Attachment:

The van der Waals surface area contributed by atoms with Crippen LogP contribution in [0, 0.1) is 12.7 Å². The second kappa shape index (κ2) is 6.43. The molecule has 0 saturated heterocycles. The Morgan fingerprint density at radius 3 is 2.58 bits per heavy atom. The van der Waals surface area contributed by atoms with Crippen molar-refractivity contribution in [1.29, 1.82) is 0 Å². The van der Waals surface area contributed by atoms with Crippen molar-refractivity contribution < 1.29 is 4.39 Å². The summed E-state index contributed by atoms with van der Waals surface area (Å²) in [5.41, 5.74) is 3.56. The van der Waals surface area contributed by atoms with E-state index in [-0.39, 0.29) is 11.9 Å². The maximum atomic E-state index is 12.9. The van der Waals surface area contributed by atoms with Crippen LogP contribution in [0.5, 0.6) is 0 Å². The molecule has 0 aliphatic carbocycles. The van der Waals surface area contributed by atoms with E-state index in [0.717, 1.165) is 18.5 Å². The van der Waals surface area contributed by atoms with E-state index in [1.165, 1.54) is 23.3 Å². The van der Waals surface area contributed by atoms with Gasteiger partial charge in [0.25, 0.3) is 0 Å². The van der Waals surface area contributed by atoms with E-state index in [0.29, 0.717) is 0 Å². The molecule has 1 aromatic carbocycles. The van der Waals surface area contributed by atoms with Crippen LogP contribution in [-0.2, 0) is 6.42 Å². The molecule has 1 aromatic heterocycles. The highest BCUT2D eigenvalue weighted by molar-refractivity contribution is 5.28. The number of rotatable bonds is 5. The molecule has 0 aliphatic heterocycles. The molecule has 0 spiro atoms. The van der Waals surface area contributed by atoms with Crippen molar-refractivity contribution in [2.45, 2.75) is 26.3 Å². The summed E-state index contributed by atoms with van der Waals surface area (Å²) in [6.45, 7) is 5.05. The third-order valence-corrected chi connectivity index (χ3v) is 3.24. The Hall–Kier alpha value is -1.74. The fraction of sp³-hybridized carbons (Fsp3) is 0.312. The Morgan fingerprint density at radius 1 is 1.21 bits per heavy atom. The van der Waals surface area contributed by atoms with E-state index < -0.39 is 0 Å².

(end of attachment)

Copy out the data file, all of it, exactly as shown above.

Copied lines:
The van der Waals surface area contributed by atoms with Crippen LogP contribution in [0, 0.1) is 12.7 Å². The second kappa shape index (κ2) is 6.43. The molecule has 0 saturated heterocycles. The Morgan fingerprint density at radius 3 is 2.58 bits per heavy atom. The van der Waals surface area contributed by atoms with Crippen molar-refractivity contribution in [1.29, 1.82) is 0 Å². The van der Waals surface area contributed by atoms with Crippen molar-refractivity contribution < 1.29 is 4.39 Å². The summed E-state index contributed by atoms with van der Waals surface area (Å²) in [5.41, 5.74) is 3.56. The van der Waals surface area contributed by atoms with E-state index in [-0.39, 0.29) is 11.9 Å². The maximum atomic E-state index is 12.9. The van der Waals surface area contributed by atoms with Crippen LogP contribution in [0.5, 0.6) is 0 Å². The molecule has 0 aliphatic carbocycles. The van der Waals surface area contributed by atoms with E-state index in [0.717, 1.165) is 18.5 Å². The van der Waals surface area contributed by atoms with E-state index in [1.165, 1.54) is 23.3 Å². The van der Waals surface area contributed by atoms with Gasteiger partial charge in [0.25, 0.3) is 0 Å². The van der Waals surface area contributed by atoms with E-state index in [0.29, 0.717) is 0 Å². The molecule has 1 aromatic carbocycles. The van der Waals surface area contributed by atoms with Crippen LogP contribution in [-0.2, 0) is 6.42 Å². The molecule has 1 aromatic heterocycles. The highest BCUT2D eigenvalue weighted by molar-refractivity contribution is 5.28. The number of rotatable bonds is 5. The molecule has 0 aliphatic heterocycles. The molecule has 0 spiro atoms. The van der Waals surface area contributed by atoms with Crippen molar-refractivity contribution in [2.45, 2.75) is 26.3 Å². The summed E-state index contributed by atoms with van der Waals surface area (Å²) in [6.45, 7) is 5.05. The third-order valence-corrected chi connectivity index (χ3v) is 3.24. The Hall–Kier alpha value is -1.74. The fraction of sp³-hybridized carbons (Fsp3) is 0.312. The Morgan fingerprint density at radius 1 is 1.21 bits per heavy atom. The van der Waals surface area contributed by atoms with E-state index < -0.39 is 0 Å².